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• June 3, 2022

What is Open Banking and what is it good for?

Definition of OpenBanking

According to Investopedia “Open Banking is a banking practice that provides third-party financial service providers open access to consumer banking, transaction, and other financial data from banks and non-bank financial institutions through the use of application programming interfaces (APIs).”.

Open Banking was the precursor to PSD2 (see our article on PSD2) and was introduced in the UK in 2017. The practice was designed to help standardize payment directives and create a more efficient and secure financial ecosystem, disrupting the payments industry, affecting everything from the way we pay online, to what information we see when we make a payment. It also included directives that allow third parties to retrieve account information on behalf of an account owner.

One of the most important implications is the way that the payments are processed. The need for an intermediary channel such as Visa, Maestro or Amex is eliminated, and the merchant can initiate the payment directly with the bank on behalf of the customer.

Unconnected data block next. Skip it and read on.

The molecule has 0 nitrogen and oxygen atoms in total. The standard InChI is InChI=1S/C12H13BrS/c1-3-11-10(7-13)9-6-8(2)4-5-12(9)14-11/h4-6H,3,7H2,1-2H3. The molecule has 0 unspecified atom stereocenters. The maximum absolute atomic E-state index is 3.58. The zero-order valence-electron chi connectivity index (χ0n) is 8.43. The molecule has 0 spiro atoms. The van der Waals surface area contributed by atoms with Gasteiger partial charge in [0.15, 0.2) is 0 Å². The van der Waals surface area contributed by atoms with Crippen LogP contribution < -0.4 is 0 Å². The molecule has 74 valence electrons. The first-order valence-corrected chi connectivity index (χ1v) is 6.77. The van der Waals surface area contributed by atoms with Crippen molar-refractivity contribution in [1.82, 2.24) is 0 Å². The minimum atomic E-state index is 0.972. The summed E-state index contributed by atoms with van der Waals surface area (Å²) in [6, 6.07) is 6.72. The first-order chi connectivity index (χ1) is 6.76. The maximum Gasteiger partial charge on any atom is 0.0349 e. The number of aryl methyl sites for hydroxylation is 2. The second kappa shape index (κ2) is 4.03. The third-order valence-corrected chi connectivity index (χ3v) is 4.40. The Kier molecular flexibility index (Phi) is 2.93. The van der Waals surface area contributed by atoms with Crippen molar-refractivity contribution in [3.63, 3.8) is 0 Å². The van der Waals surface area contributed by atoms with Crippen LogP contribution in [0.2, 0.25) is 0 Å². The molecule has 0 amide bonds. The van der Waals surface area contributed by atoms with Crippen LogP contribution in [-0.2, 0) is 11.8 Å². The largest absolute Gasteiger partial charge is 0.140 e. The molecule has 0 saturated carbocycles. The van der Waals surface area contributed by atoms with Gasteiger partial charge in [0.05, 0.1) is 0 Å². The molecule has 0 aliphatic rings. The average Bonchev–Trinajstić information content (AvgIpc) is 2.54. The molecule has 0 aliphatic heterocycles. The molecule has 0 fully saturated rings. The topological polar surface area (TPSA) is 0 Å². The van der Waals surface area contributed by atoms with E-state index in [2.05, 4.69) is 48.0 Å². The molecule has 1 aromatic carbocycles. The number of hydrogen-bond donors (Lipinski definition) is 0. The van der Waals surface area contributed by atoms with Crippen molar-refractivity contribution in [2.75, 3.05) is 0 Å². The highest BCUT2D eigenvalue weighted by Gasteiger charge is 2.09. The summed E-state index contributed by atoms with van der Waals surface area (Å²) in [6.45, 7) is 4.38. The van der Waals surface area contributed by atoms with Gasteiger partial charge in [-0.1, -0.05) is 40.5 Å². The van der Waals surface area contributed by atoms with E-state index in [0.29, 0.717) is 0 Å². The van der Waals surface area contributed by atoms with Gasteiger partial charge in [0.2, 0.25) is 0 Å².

The impact of adding the AISP service

The other major impact is the addition of the AISP service or Account Information Service Provider. This is particularly useful for aggregators and third parties who require access to the customer’s account data, such as tax offices or other entities that may request information (partial or complete) about the accounts on behalf of a particular customer.

Note that access control and management of such authorizations will always be on the side of the customer and the bank, which can revoke such access if necessary. Registration and maintenance of the status of such Trusted Payment Parties is regulated at national level.

In summary, Open Banking is a standard that is very similar to the PSD2 standard. It was created prior to and in parallel with the PSD2 standard and is now used in countries such as the UK, Switzerland, and Israel, all having very slight adjustments to fit their own legal and financial frameworks. The standards are maintained by national authorities and adjusted as needed. It is increasingly gaining a foothold in the world.

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